To be fair to the folks at Sabor Tropical, I'll admit that both visits were at the end of their day. But it must be noted that when I called to check the hours I was told they closed at around 7:30, which made our 6 p.m. visits reasonable--except that closing time actually seems to be closer to 6:30. Being the almost last people in a restaurant isn't necessarily the best way to judge a place, but due to the misinformation this is the way it worked out. But misinformation, or better yet lack of information, crops up again and again here, which is too bad. Sabor Tropical has potential.
As an example of "mis-info," the sign from the space's previous incarnation (Cabo Taco) hangs brightly above the door. Yes, there are a few signs with the name Sabor Tropical and the proclamation of "Latin American Food" on the front windows, but nothing that really catches the eye.
The tiny room holds a total of seven tables with minimal decoration--a few mini sombreros and serapes, family photos on one wall and a huge metal sun on the other. It's all very mom and pop Latin style.
There's one well-worn, slightly dirty menu at the counter where you order. The rest of the food is listed on two menus hanging behind said counter. There are also two pieces of paper behind the cash register that explain some of the unfamiliar items on the menu (arepas, plantains, pantacones), but they're not easily accessible.
They were out of the Columbian tamales, a house specialty. So John ordered the mojarra frita ($8.95), a coastal specialty of a whole fried tilapia. Now I have to admit neither of us noticed that the fish was served whole, but we'll discuss that later. I ordered the cazuela de mariscos ($6.95), seafood stew. Both dishes come with sliced tomatoes, onions and avocado. We opted out of any of the tropical drinks.
My dish arrived first but I had to wait for my silverware until John's fish arrived.
And what an arrival! Poor fish. Tilapia isn't the prettiest of fish anyway, but this guy had been deep-fried to the point of frightening. All the skin on the fins had been cooked off, resulting in boney spikes poking out all over, and getting to the flesh was next to impossible. The plantains that accompanied the fish were OK, but I have had better.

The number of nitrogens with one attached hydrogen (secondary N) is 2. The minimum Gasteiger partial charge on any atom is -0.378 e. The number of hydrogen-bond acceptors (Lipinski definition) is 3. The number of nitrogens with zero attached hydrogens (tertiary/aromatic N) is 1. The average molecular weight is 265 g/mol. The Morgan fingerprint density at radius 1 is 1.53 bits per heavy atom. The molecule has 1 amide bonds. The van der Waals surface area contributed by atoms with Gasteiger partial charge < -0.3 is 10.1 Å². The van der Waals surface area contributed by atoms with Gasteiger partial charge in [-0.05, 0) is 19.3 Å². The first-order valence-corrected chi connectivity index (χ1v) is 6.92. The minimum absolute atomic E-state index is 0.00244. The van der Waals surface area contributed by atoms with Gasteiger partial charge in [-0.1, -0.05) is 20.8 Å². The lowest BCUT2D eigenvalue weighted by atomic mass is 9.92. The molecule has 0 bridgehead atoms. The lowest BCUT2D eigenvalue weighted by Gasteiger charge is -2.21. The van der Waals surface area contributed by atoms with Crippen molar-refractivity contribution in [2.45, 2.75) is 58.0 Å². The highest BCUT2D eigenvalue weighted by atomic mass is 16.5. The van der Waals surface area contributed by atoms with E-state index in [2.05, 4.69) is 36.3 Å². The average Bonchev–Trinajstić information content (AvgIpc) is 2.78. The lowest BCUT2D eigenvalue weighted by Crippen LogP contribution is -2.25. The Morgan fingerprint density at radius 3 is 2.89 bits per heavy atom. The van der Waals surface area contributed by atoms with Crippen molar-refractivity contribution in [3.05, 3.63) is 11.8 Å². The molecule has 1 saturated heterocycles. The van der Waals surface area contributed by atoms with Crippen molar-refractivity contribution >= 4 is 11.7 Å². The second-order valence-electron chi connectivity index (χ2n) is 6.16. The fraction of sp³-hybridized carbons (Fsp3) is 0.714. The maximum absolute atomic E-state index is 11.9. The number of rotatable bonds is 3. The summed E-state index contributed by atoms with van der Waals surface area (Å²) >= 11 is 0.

My stew fared only a little better. Instead of a thick, rich broth there was a pale white watery broth that, yes, was filled with every kind of seafood imaginable (shrimp, whitefish, oysters, octopus, whitefish, fake crab, etc.), but that's about it. Missing was that the deep, rich sea aroma that makes one almost swoon. Even with a little salt, pepper and hot sauce, the dish was pretty tame.
The second dinner, with Karyn Zoldan, was better. Again they were out of the tamales and one of the other dishes we asked for. So she ordered the pollo guisado con papa ($5.99), described as a chicken stew. She also ordered the pantacones, or green plantains. I went with the mix-and-match dish of shredded beef, Spanish rice, red beans and an arepa. Arepas are traditional cornmeal cakes, made from either white or yellow cornmeal (in this case white); they can be fried, baked or, as it was here, griddled.
We ordered fruit drinks this time: guanabana for Karyn ($2.50) and passion fruit for me ($2). The difference in price has to do with the drink being mixed with either milk or water, although which is which was not explained on the menu.
Again the dishes were brought to the table separately (something that should really be worked on). Mine arrived first. The beef wasn't shredded like in, say, carne seca; instead there were thin strips of beef cooked tender with more strips of onion, tomatoes and red pepper. The dish was enjoyable, but lacked zest. The beans and rice were nothing to write home about, and the arepa was slightly overcooked, so it was hard to use it as a scoop for the rest of the food.
Karyn's chicken wasn't a stew, but more like stewed chicken, and there were no papas. She described it as "adequately tender and the sauce was nicely piquant." She had black beans and the regular rice, which she thought was OK. The plantains were "not quite as greasy as one might expect." While we agreed that we were full, we weren't really satisfied. We were disappointed that the tamales weren't available; they might've made up the difference.
And I think that's one of the problems with Sabor Tropical. They are offering something unique and different, something beyond the ubiquitous Mexican fare we all love. But where are the deep flavors so intrinsic to Latin American food? I don't necessarily mean "heat," but with ingredients like passion fruit, plantains, seafood of all sorts and all manner of other exotic goods, the food should knock the diner out--in a good way, of course. And why is availability of many menu items so scattered?
Just a few easy changes would go a long way to lure customers to return (which is essential to succeed in any business). For example, written explanations of the dishes right on the menu. What is the difference between sweet and green plantains, for example? What are arepas? Adding all the prices to the hard copy of the menu--and not having more than one menu--would be a big plus.
There is a loyal following at Sabor Tropical, as witnessed by the steady flow of "to go" orders on both visits. But as far as the rest of the world is concerned the place is still called "Cabo Taco" and still serves Mexican food. And that's a damn shame.